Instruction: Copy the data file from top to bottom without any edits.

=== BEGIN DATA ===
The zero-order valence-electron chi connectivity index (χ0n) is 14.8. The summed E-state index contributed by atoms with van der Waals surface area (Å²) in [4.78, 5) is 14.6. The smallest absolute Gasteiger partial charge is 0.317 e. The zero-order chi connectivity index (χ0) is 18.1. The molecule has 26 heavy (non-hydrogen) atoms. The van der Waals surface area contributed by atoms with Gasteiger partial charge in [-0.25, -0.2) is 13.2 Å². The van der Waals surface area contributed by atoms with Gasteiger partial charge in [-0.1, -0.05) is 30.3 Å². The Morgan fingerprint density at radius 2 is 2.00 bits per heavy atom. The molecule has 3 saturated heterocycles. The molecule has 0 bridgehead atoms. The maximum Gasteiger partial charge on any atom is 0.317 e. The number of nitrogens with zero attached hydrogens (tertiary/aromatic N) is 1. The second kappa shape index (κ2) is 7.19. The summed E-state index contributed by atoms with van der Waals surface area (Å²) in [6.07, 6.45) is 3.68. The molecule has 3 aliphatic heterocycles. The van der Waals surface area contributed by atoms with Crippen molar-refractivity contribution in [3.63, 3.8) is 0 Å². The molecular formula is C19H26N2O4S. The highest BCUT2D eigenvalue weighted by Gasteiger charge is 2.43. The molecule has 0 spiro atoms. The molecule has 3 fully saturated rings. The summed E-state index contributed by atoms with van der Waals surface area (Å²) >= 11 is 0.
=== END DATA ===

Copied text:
The zero-order valence-electron chi connectivity index (χ0n) is 14.8. The summed E-state index contributed by atoms with van der Waals surface area (Å²) in [4.78, 5) is 14.6. The smallest absolute Gasteiger partial charge is 0.317 e. The zero-order chi connectivity index (χ0) is 18.1. The molecule has 26 heavy (non-hydrogen) atoms. The van der Waals surface area contributed by atoms with Gasteiger partial charge in [-0.25, -0.2) is 13.2 Å². The van der Waals surface area contributed by atoms with Gasteiger partial charge in [-0.1, -0.05) is 30.3 Å². The Morgan fingerprint density at radius 2 is 2.00 bits per heavy atom. The molecule has 3 saturated heterocycles. The molecule has 0 bridgehead atoms. The maximum Gasteiger partial charge on any atom is 0.317 e. The number of nitrogens with zero attached hydrogens (tertiary/aromatic N) is 1. The second kappa shape index (κ2) is 7.19. The summed E-state index contributed by atoms with van der Waals surface area (Å²) in [6.07, 6.45) is 3.68. The molecule has 3 aliphatic heterocycles. The van der Waals surface area contributed by atoms with Crippen molar-refractivity contribution in [3.63, 3.8) is 0 Å². The molecular formula is C19H26N2O4S. The highest BCUT2D eigenvalue weighted by Gasteiger charge is 2.43. The molecule has 0 spiro atoms. The molecule has 3 fully saturated rings. The summed E-state index contributed by atoms with van der Waals surface area (Å²) >= 11 is 0.